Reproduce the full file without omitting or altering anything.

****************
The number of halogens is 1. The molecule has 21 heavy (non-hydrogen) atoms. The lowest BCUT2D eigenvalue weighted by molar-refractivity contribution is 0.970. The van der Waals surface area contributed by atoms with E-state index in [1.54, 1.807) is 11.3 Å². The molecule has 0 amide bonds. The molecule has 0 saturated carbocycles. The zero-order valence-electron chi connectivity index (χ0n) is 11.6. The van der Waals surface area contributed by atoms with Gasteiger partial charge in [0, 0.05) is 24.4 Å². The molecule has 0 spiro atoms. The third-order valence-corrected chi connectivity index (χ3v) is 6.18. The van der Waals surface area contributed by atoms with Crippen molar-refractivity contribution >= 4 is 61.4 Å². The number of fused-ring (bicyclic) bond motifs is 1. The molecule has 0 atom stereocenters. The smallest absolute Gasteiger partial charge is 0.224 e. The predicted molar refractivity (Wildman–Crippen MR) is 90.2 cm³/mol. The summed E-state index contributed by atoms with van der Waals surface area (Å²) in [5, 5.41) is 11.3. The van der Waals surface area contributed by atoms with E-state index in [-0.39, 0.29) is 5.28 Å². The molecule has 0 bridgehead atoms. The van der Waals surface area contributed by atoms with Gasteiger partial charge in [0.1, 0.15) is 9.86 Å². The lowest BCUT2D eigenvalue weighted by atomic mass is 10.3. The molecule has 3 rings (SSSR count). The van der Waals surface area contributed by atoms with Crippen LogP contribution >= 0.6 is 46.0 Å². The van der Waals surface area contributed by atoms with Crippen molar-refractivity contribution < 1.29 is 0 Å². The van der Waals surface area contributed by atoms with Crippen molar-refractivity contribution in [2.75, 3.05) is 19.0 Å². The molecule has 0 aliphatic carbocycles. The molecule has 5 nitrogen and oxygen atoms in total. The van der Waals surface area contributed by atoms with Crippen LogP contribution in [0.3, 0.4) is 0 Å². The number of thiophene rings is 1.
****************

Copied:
The number of halogens is 1. The molecule has 21 heavy (non-hydrogen) atoms. The lowest BCUT2D eigenvalue weighted by molar-refractivity contribution is 0.970. The van der Waals surface area contributed by atoms with E-state index in [1.54, 1.807) is 11.3 Å². The molecule has 0 amide bonds. The molecule has 0 saturated carbocycles. The zero-order valence-electron chi connectivity index (χ0n) is 11.6. The van der Waals surface area contributed by atoms with Gasteiger partial charge in [0, 0.05) is 24.4 Å². The molecule has 0 spiro atoms. The third-order valence-corrected chi connectivity index (χ3v) is 6.18. The van der Waals surface area contributed by atoms with Crippen molar-refractivity contribution >= 4 is 61.4 Å². The number of fused-ring (bicyclic) bond motifs is 1. The molecule has 0 atom stereocenters. The smallest absolute Gasteiger partial charge is 0.224 e. The predicted molar refractivity (Wildman–Crippen MR) is 90.2 cm³/mol. The summed E-state index contributed by atoms with van der Waals surface area (Å²) in [5, 5.41) is 11.3. The van der Waals surface area contributed by atoms with E-state index in [-0.39, 0.29) is 5.28 Å². The molecule has 0 bridgehead atoms. The van der Waals surface area contributed by atoms with Gasteiger partial charge in [0.1, 0.15) is 9.86 Å². The lowest BCUT2D eigenvalue weighted by atomic mass is 10.3. The molecule has 3 rings (SSSR count). The van der Waals surface area contributed by atoms with Crippen LogP contribution >= 0.6 is 46.0 Å². The van der Waals surface area contributed by atoms with Crippen molar-refractivity contribution < 1.29 is 0 Å². The van der Waals surface area contributed by atoms with Crippen molar-refractivity contribution in [2.75, 3.05) is 19.0 Å². The molecule has 0 aliphatic carbocycles. The molecule has 5 nitrogen and oxygen atoms in total. The van der Waals surface area contributed by atoms with Crippen LogP contribution in [0.3, 0.4) is 0 Å². The number of thiophene rings is 1.